said pair of outer convex disks having centrally located holes extending inward creating a bearing stays and rigidity, where through a bicycle wheel hub passes;
two-part bearing assemblies constructed of opposing halves attached to corresponding obverse faces of said base disks and reverse faces of said outer convex disks;
and adjustable retaining mechanisms attached to said outer convex disks on obverse peripheries to engage both said outer convex disks and bicycle frame members on opposing sides of a bicycle.
Description
CROSS REFERENCE TO RELATED APPLICATIONS

Reference to:

    • U.S. Provisional Patent Application 60/547,472 file on Feb. 25, 2004
    • U.S. Provisional Patent Application 60/547,467 file on Feb. 25, 2004
STATEMENT OF FEDERALLY SPONSORED RESEARCH/DEVELOPMENT

“Not Applicable”

SEQUENCE LISTING

“Not Applicable”

BACKGROUND OF INVENTION

The present invention relates generally to a pair of bicycle wheel covers, and more particularly to a pair of lightweight non-rotating bicycle wheel display assemblies that remain absolutely upright in relation to the rotation of a bicycle wheel and in relation to a parked bicycle wheel.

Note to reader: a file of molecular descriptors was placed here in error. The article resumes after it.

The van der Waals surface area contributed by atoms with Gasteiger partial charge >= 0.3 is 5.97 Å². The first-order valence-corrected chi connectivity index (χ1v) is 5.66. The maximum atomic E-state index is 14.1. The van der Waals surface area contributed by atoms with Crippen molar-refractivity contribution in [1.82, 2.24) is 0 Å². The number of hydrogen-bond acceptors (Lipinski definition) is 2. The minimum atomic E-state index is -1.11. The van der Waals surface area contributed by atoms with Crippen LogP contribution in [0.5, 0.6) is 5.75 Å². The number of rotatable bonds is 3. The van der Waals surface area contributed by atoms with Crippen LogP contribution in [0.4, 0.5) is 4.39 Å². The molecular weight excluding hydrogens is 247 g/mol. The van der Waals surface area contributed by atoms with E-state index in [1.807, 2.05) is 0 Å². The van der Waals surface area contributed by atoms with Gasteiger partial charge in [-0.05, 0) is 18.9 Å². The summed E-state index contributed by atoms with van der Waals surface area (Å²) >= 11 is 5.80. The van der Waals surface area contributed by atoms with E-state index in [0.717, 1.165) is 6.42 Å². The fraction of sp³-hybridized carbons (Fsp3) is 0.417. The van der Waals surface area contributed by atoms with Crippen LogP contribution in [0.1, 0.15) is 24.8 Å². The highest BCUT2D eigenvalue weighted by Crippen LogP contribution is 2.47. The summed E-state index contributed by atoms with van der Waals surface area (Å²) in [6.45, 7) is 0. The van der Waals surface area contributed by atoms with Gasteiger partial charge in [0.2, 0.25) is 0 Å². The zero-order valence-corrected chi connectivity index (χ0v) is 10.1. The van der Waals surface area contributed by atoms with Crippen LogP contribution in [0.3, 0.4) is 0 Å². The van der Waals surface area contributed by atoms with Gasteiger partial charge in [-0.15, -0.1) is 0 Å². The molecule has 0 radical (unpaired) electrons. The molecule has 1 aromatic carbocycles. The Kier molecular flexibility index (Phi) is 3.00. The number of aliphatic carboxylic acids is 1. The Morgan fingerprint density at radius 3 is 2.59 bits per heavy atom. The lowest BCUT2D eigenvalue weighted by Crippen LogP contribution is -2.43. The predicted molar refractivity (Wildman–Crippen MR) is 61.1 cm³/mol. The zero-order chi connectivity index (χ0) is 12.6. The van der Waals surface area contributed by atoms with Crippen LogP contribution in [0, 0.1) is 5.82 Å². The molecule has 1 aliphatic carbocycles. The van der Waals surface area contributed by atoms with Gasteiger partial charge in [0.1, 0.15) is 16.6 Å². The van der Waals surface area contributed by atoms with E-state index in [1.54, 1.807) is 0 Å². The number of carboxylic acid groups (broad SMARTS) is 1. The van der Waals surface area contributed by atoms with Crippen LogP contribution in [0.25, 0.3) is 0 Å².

Bicycles are a popular mode of transportation and recreation. As their main means of use is out of doors this creates a vast commercial opportunity as an advertising display medium. Advertising on bicycles is not a new concept nor are wheel covers.

Wheel display assemblies or “shrouds” on bicycles have been used for aerodynamics, safety and aesthetic purposes. The problem arriving with this type of display is that it is not, readable as the bicycle is in motion when imprinted with a message. Additionally, the display is inevitably not upright after the bicycle has been parked.

The use of a counterweights to inhibit rotation of wheel display disks or covers is known on motor vehicles, but are ineffective in many ways regarding a bicycle application; a bicycle, requires balance of the wheels, frame, and rider, and counterweights will fight against this and can result in a very dangerous situation; bicycles need to he light weight; spacing tolerances on a rear wheel of a bicycle rim are at a minimum due to a rear sprocket, gears, or brake and can not accommodate a counterweight; a counterweighted wheel cover does not remain absolutely still during riding and tend to oscillate at braking; counterweights are inherently unstable.